To simplify this document and to relate it to my situation on the Nuns Fire, consider this: First and foremost, I needed to gather intel and determine the values that were at risk. After an assessment, I found multiple evacuated houses. When civilians are in the fire area, the level of risk changes. After the civilians were evacuated, my values at risk were the houses.

My risk analysis helped me to determine that firefighter safety was jeopardized within the upper half of the road, hence the decision to Go. In contrast, regarding the structures that were situated on the lower half of the road, I felt comfortable to Stay and to implement Prep and Defend. A quick assessment allowed me to implement a PACE model that was disseminated to the rest of the firefighters on the division, and they immediately engaged and went to work.

Reading is fundamental

As we study close calls and firefighter injuries/fatalities, we must evaluate our decisions and determine whether our actions were the best for that situation. Risking a lot to save a lot is a core value of this profession, but what does “save a lot” mean? Risking your life to save another life is one thing, but no firefighter’s life is worth a house.

To keep firefighters safe, they must study and implement the risk analysis process and use the PACE model.

Now more than ever, firefighters choose Go based on their risk analysis and the implementation of Fire Front Following and Tactical Patrol. This culture of knowing when to “fold the cards” and get out of the way is vitally important to the safety of our firefighters.

Choosing tactics and strategies during these fast-moving fires can be overwhelming and extremely stressful. By simplifying decision-making by using the risk-assessment tool and the PACE model, reliable decisions that focus on civilian and firefighter safety are possible.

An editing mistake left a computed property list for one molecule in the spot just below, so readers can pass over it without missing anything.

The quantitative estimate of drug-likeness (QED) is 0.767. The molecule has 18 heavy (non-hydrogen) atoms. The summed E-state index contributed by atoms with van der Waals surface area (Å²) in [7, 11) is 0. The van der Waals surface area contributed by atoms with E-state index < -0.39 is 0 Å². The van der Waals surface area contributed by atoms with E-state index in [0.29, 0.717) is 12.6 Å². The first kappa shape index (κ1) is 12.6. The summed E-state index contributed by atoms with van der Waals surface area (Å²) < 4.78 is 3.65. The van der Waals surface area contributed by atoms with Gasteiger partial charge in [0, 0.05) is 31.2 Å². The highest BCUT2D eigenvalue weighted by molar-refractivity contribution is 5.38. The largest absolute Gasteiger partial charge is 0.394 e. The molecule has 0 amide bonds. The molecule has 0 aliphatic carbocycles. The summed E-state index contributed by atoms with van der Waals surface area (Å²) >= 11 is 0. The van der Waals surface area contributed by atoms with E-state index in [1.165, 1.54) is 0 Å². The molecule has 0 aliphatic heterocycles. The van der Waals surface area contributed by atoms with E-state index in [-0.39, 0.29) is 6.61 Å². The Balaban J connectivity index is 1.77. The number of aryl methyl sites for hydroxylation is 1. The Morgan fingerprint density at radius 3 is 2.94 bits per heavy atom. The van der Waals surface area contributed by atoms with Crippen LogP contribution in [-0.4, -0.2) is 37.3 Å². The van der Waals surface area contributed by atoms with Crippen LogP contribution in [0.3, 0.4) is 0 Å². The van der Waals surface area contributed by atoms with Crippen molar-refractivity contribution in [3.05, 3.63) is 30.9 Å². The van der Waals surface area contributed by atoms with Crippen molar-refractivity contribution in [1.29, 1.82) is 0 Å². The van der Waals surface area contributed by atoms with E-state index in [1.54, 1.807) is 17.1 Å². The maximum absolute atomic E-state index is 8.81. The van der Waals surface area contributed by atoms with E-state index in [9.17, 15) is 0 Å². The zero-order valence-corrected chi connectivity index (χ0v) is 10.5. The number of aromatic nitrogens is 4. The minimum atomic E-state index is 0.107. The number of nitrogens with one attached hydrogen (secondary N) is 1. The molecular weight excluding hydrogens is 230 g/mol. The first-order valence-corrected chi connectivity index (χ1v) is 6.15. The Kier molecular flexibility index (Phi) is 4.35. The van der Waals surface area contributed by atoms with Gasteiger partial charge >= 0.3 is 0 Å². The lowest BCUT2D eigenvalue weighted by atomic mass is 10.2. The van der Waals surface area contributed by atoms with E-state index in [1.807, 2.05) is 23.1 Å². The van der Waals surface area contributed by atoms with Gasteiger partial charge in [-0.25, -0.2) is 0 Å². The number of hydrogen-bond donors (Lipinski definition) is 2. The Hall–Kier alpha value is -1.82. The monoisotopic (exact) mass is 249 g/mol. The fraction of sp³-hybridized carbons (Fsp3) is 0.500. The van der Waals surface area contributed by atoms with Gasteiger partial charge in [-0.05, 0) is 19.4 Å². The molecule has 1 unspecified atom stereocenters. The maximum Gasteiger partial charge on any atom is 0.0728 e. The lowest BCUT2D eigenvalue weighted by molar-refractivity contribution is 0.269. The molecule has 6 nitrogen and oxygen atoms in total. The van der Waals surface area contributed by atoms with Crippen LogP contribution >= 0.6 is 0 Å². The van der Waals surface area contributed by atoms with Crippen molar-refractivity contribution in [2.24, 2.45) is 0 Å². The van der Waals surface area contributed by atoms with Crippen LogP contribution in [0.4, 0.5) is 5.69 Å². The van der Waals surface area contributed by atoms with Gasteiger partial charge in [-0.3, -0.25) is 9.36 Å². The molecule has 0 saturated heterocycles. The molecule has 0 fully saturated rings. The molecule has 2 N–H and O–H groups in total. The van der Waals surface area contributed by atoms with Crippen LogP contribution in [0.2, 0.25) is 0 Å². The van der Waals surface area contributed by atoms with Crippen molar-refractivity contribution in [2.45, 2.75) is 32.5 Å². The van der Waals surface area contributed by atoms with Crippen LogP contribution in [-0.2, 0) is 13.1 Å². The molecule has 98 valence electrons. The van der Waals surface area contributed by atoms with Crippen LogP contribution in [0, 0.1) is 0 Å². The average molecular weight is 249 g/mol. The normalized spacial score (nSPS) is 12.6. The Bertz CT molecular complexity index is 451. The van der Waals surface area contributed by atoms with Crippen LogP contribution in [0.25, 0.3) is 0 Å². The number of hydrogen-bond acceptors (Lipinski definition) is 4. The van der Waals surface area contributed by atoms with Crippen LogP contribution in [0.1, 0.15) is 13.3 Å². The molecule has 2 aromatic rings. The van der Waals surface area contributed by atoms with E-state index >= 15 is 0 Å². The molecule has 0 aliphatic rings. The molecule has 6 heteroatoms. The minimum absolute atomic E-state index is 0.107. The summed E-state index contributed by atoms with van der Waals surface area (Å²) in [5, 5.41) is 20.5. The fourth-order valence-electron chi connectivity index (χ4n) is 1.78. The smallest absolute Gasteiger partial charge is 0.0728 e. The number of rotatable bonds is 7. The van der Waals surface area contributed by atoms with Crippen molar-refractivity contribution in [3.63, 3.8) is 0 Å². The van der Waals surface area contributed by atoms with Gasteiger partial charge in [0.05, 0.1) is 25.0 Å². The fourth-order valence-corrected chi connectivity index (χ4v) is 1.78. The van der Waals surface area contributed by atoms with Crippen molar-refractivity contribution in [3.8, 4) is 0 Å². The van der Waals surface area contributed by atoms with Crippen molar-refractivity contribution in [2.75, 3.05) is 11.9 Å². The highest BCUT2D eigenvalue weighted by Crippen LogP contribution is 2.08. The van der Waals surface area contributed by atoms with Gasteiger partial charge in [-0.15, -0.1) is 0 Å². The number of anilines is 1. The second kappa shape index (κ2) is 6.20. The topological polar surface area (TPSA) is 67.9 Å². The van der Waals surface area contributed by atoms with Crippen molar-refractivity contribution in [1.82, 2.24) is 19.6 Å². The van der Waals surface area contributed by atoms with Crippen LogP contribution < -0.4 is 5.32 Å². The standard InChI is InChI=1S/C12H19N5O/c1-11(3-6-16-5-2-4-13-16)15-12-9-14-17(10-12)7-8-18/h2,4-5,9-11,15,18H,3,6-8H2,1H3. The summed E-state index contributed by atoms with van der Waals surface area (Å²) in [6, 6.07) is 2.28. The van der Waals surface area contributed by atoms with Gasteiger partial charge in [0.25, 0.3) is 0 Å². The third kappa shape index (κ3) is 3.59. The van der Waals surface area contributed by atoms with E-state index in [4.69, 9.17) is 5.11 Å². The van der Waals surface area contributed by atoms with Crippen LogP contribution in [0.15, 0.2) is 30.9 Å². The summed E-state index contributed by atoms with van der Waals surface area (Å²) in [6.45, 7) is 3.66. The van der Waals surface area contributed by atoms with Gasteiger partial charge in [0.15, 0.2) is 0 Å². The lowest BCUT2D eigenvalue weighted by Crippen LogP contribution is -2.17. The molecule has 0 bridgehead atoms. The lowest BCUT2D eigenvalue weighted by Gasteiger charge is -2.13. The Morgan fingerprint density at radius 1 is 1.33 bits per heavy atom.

Simplifying the seven WUI tactics into Stay or Go is helpful, because once you determine whether to Stay or Go, you can determine which of the other five tactics fits best. We took an oath to serve. Part of that oath is to study our craft and to be as educated and experienced as possible when making decisions on saving lives, including our own.

About the Author

Chad Costa

Chad Costa is the assistant chief for the Petaluma, CA, Fire Department. With more than 25 years of fire service experience, he has worked in various organizations, including CAL FIRE, rural and semi-rural districts, and a city. As a battalion chief, Costa was the technology and communications battalion chief. He is now a rostered operations branch director for CalFire Team 1 and an alternate operations branch director on California Interagency Team 5. Costa is an accredited Chief Fire Officer through the Center for Public Safety Excellence and has a bachelor’s degree in emergency services management and a certificate in homeland security. He is attending the 2022 Executive Chief Officer Program at the National Fire Academy and is working on his master's degree in fire executive leadership/emergency services management. Costa is a member of the Firehouse Editorial Advisory Board.